After walking back towards Bryn y Felin, what looked like a tip appeared above us, with perhaps an opencut. (SH586468) All fatigue forgotten, we ran up to see. While Jeremy Wilkinson's database of mines has this as a lead trial, the tip is resolutely slate . There is a curious round shelter dug into the side of the tip, reminding me of the one at Serw slate quarry (post here).
It was a wonderful spot, anyway.
It was now a case of returning back down to the valley the way we had come. But before we did that, the opportunity was taken for a further mooch around the wonderful Oerddwr Uchaf farmhouse and the Hill fort. I was peeved that I had forgotten to photograph the waterwheel last time.
The house was still deserted, no second-homers had purloined it for a holiday rental business yet and it was as charming as always. We quartered the place again, then found a couple of garden chairs and had a drink of coffee from the flask while listening to the birds, savouring the peace and quiet. It is an idyllic spot, although not, I suspect if you had to farm it in the winter. On this day, it was the best place in the world. Coffee savoured, we put the chairs away and set off down towards the hill fort again for another nosy about.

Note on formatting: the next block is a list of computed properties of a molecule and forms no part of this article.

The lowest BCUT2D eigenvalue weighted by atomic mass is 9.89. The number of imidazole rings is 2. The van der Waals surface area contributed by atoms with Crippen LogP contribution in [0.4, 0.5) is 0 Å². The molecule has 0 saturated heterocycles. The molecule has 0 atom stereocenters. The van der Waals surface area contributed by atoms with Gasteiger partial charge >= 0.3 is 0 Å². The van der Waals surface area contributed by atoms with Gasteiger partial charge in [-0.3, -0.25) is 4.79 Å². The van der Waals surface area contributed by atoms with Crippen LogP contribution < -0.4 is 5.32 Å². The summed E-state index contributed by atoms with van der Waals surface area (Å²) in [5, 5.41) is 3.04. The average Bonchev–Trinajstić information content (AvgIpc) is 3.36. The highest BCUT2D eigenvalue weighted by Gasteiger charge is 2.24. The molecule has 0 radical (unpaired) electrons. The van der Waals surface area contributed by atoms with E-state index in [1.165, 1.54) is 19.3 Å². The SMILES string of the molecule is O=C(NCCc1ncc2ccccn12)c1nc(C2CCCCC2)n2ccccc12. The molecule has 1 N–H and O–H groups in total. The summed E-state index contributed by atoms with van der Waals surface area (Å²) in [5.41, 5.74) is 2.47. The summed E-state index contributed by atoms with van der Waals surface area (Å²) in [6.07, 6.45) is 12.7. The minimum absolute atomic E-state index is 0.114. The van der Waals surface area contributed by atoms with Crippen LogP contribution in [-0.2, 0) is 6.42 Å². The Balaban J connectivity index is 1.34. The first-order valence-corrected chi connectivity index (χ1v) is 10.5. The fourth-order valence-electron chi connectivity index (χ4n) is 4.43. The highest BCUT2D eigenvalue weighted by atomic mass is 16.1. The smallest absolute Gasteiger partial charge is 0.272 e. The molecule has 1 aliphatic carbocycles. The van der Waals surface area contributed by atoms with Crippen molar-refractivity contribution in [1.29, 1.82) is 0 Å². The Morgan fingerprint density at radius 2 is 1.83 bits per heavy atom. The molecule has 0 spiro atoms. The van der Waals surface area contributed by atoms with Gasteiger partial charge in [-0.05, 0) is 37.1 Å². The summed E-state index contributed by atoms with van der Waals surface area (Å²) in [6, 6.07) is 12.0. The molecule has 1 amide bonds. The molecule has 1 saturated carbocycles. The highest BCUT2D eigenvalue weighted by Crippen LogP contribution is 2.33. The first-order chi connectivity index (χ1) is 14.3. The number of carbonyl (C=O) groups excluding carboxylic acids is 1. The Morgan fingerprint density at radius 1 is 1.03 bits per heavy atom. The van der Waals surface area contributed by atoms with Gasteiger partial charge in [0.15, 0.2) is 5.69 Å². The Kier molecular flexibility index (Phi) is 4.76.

While we were stumping about the fort below the farmhouse, Petra made a discovery. There was a way, like a road, which I imagined was to lure attackers around to the south east of the fort. There we noticed a great many stones placed vertically in the ground. Could these be "Chevaux de Frise"? I haven't read much about this place, folk seem to think it isn't anything special, but to us it had a great atmosphere, even if the farmers have robbed the walls.
As always, I am indebted to Alun John Richard's "Gazetteer of Slate Quarrying" for facts, the notes and jottings of Eric Jones, and the late Jeremy Wilkinson's Gazetteer, now curated by Dave Linton- thank you gentlemen!
Below are some shots of the woodland road we walked up...